At the core of Entrepreneurs' Organization (EO)'s mission is an unrelenting commitment to helping entrepreneurs learn and grow in every stage of business. Dr. Gleb Tsipursky, CEO of Disaster Avoidance Experts, author of Never Go With Your Gut, and a recent EO 360° podcast guest, empowers leaders to avoid business disasters by addressing potential threats, maximizing unexpected opportunities, and resolving persistent personnel problems. We asked Dr. Tsipursky to explain the common pitfalls around strategic business analysis. Here's what he shared:

In our increasingly disrupted, globalizing and multicultural world, entrepreneurs appreciate the security and comfort of clear-cut strategic plans for the future. After all, following in-the-moment intuitions frequently leads to business disasters, and strategic plans help prevent such problems.

Tragically, popular strategic business analyses meant to address the weaknesses of human thinking are deeply flawed. They give a false sense of comfort to business leaders who use them, drawing these leaders into the exact business disasters that they seek to avoid.

Take the popular SWOT analysis, where you try to identify the Strengths, Weaknesses, Opportunities and Threats facing your business. SWOT doesn't account for the dangerous judgment errors revealed by recent research in behavioral economics and cognitive neuroscience--what scholars call cognitive biases.

Relying on SWOT to inform your strategic plans without accounting for cognitive biases results in appalling oversights that ruin profitable businesses and bring down high-flying careers. Fortunately, recent research shows how you can use pragmatic strategies to address hazardous judgment errors, whether in your professional life, your relationships, your shopping choices, or other life areas.

Mental blind spots in business leadership

One of the most dangerous mental blind spots for business leaders is overconfidence bias. Scholars have found that business leaders at all levels make bad decisions due to overconfidence, especially those who have been most successful in the past. They tend to believe themselves infallible, a perilous judgment error called the bias blind spot. To quote Proverbs 16:18, "Pride goeth before destruction, and an haughty spirit before a fall."

A related problem is the optimism bias, our tendency to look through rose-colored glasses. Research shows that top business leaders are especially likely to be excessively optimistic about their success--hindering their ability to make effective strategic plans.

How cognitive bias harms SWOT

When taking on new coaching and consulting clients, I always ask whether they've conducted a SWOT analysis. In literally every case when the answer is "yes", I've seen overconfidence and optimism biases lead clients to disregard risks and overestimate rewards.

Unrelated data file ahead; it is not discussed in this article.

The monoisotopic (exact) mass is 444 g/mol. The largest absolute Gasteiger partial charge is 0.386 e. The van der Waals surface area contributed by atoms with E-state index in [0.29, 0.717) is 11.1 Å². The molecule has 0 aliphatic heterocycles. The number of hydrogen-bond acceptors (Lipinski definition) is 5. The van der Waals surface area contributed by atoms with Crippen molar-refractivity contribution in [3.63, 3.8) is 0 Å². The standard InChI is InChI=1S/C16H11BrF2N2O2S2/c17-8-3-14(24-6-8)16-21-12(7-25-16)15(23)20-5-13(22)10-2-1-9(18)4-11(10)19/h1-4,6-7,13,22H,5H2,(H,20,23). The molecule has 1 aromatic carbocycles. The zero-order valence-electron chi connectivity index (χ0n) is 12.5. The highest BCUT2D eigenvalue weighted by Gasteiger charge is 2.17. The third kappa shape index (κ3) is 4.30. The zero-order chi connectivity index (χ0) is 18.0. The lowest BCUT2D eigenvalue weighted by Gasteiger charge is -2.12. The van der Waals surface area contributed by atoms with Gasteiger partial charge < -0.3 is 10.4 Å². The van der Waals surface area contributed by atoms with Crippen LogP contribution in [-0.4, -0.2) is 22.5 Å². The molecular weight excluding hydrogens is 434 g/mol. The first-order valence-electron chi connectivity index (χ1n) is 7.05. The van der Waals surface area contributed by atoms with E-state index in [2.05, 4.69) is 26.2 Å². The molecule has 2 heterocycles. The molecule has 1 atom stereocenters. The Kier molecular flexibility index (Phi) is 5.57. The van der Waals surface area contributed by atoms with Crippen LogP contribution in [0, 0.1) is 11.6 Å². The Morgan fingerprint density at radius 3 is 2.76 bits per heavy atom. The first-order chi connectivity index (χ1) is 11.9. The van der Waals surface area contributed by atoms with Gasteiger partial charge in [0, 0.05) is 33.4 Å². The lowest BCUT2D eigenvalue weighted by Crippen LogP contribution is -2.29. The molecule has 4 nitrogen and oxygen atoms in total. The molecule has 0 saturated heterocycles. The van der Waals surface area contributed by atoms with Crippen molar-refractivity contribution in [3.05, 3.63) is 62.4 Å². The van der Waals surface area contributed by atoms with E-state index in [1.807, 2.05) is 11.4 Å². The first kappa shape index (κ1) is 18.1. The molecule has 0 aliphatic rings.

For example, consider Saraj, a technology startup founder. His venture capital investors encouraged him to turn to me for coaching as his company passed $10 million in equity.

Saraj showed me the SWOT he conducted himself several months earlier for his own role as a leader. I was surprised that he didn't list effective delegation as an area of weakness, since some of his investors expressed that as a concern.

Asking him about it, I heard an immediate defensive tone. Clearly, I hit on a sore spot. He felt strong ownership of what he perceived as the core activities in the startup, flinching away from the possibility of delegating these tasks.

Indeed, SWOT allows business leaders to sweep under the rug those areas of weakness and threats about which they feel defensive. Their optimism and overconfidence serve to justify a failure to address these problems. Eventually, I persuaded Saraj that effective delegation makes him a stronger leader, one capable of best serving the startup in the long term.

It's particularly problematic when SWOT is performed in a group setting, since cognitive biases are often exponentially increased in such environments. One particularly big problem is known as groupthink, where groups tend to coalesce around the opinions of a powerful leader.

Martha, the CEO of a Midwestern healthcare company for whom I started consulting in early 2016, showed me her SWOT analysis from mid-2015. I was surprised to see no discussion of political threats to Obamacare, despite her company's growing reliance on patients covered under that program.

She told me that she didn't see much probability of a threat to Obamacare, and neither did other leaders in the healthcare company. To me, it was a clear example of groupthink, ignoring the elephant in the room (and on the ballot).

I eventually convinced her otherwise, and we developed plans in the event of problems arising in this area. She was very glad we had done so when political headwinds threatened Obamacare from 2017 onward.

3 Tips for countering cognitive bias

What's the takeaway for conscientious business leaders who want to eliminate bias in strategic business analysis?

  1. The next time you conduct strategic planning, take time to consider the dangers of the excessive confidence and optimism that you and your team very likely experience, at least if you're successful.
  2. Watch out for dangerous judgment errors by focusing much more than you intuitively feel is appropriate on risks, threats and dangers, rather than achievements, hopes and rewards.
  3. If you notice yourself or anyone on your team flinching away from an uncomfortable topic, double down on your commitment to explore it thoroughly. Only through vigilance and discipline will you ensure that you can avoid the pride that goeth before a fall.